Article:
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AP Weekly News and Notes By Marcus Hersh

Gulick 

Jim Gulick won one race as a trainer during the entirety of 2016. On Saturday at Arlington, he won two on the same card.

To be fair, Gulick has run only a handful of horses for which he was listed as the official trainer the last several seasons: Between 2013 and 2016, Gulick started only 39 horses; already this year he has sent out 20. Gulick didn’t have an Arlington starter as a trainer between 2012 and a few weeks ago. Now, he has two wins and two seconds from five runners after less than a month this meet.

“It starts with me basically quitting five years ago owing to not very much business. Well, it looked like it was quitting, but I was taking a break to take care of the family farm,” Gulick said.

The family farm is 20 acres in Morriston, Florida, which lies about 20 miles northwest of the Thoroughbred hotbed of Ocala. Gulick’s flock includes sheep, chickens, donkeys, and bees, as well as horses, but this year, he has jumped – or at least slowly waded – back into the training game. Gulick as of Monday had five horses stabled at Arlington, but four more, including a pair of 2-year-olds, were scheduled to arrive Thursday from Florida.

Gulick, who turned 58 Sunday, is a Floridian with deep Illinois racing roots. Way back in the 1991 season, he had 123 runners during the Arlington meet, and between 1991 and 1994, with owner Don Piser blowing wind into his sails, Gulick won an average of 24 races per Arlington season.

Gulick won Saturday’s second race, a $10,000 conditioned claimer, with a 4-year-old filly named Lu Sea that he owns himself. He won race 8, an open maiden, with a more talented filly, 3-year-old Princess La Quinta. Princess La Quinta required six starts to clear the maiden ranks, but she had shown enough in her career debut last summer that her connections tried her in the Arlington-Washington Lassie, where Princess La Quinta finished a creditable fifth.

Gulick owns Princess La Quinta in partnership with Al Morehouse, and Gulick picked both Saturday winners out at auction for purchase as weanlings. They did not break the bank: Lu Sea cost $4,700, Princess La Quinta $6,500. Princess La Quinta will run next in a first-level allowance race, and Gulick has seen some real flashes from at least one of his 2-year-olds. However they pan out, it’s good to have Jim Gulick back at Arlington this summer.

Another good weekend for Rivelli

Trainer Larry Rivelli won the highest-class race of the two-day racing week May 19 and May 20 at Arlington and snagged three more victories during the span, another strong showing in what has been a generally strong start to the Arlington meet.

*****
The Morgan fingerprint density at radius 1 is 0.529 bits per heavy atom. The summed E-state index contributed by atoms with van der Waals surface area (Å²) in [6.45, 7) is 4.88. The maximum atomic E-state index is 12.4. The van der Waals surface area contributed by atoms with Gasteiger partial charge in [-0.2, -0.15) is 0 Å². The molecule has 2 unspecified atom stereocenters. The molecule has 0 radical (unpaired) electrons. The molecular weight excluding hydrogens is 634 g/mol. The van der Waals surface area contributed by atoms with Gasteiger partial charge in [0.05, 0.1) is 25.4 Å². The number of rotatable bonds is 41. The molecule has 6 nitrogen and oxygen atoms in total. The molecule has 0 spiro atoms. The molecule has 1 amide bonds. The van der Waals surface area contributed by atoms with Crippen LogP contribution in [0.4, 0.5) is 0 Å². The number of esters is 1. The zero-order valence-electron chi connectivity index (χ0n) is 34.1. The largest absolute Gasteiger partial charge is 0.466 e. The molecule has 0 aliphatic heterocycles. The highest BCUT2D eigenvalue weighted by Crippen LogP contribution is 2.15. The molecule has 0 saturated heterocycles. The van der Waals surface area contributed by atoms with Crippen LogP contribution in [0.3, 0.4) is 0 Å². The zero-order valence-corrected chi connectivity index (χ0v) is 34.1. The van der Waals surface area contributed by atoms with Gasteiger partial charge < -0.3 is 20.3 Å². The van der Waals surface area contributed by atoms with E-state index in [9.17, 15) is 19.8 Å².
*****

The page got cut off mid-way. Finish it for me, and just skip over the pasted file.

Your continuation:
Rivelli’s four winners gave him 12 through the first seven days of the meet; Extrapolate, and Rivelli would have 122 winners by the end of the Arlington season. That won’t happen, but he could get closer to his meet-leading 72 wins in 2015 than the 58 he notched as leading trainer in 2016.

It was the Rivelli-trained Daddy’s Boo who won Saturday’s featured fourth race, a high-end allowance race that was rained from turf onto Polytrack. Daddy’s Boo beat a game Princess Erindelle by a neck, and the 11th win of her career was her first on a synthetic racing surface.

Arlington Chart Caller

It’s been a revolving door of chart-callers at Arlington in recent years.

The chart-caller (all now are employed by Equibase, an off-shoot of the Jockey Club) is the gate-keeper to all the statistical information that comes out of races. The caller watches a race through binoculars and calls out all the horses’ running positions at various points, goes back through tape to note any trouble or issues, and then enters a numerical representation of what just transpired along with a section of commentary.

It’s daunting, difficult work, really, but Arlington’s newest chart-person, despite being only two years into the job, appears up to the challenge.

Carly Keiser is just 25, but she clearly loves racing and has thrown herself into the business of calling chart. Keiser grew up in Seattle the child of parents who cared not a whit for the sport, but Keiser started watching the Kentucky Derby as a kid and was hooked. Her first racing job was as a tour guide at the Kentucky Derby Museum at Churchill Downs, after which she was hired by Equibase. Keiser called charts at a few steeplechase tracks, filled in at Belterra Park, and is the regular chart-caller at Penn National.

When Keiser has some down time from the racetrack, you might well find her – at the racetrack.  

“My goal was to visit 50 racetracks before I turned 25, and I made it by three weeks,” she said. “The new goal is 100 by the time I’m 30.”

From noting tough trips to making trips around the world to visit the track – Keiser is deep in the racing life right now.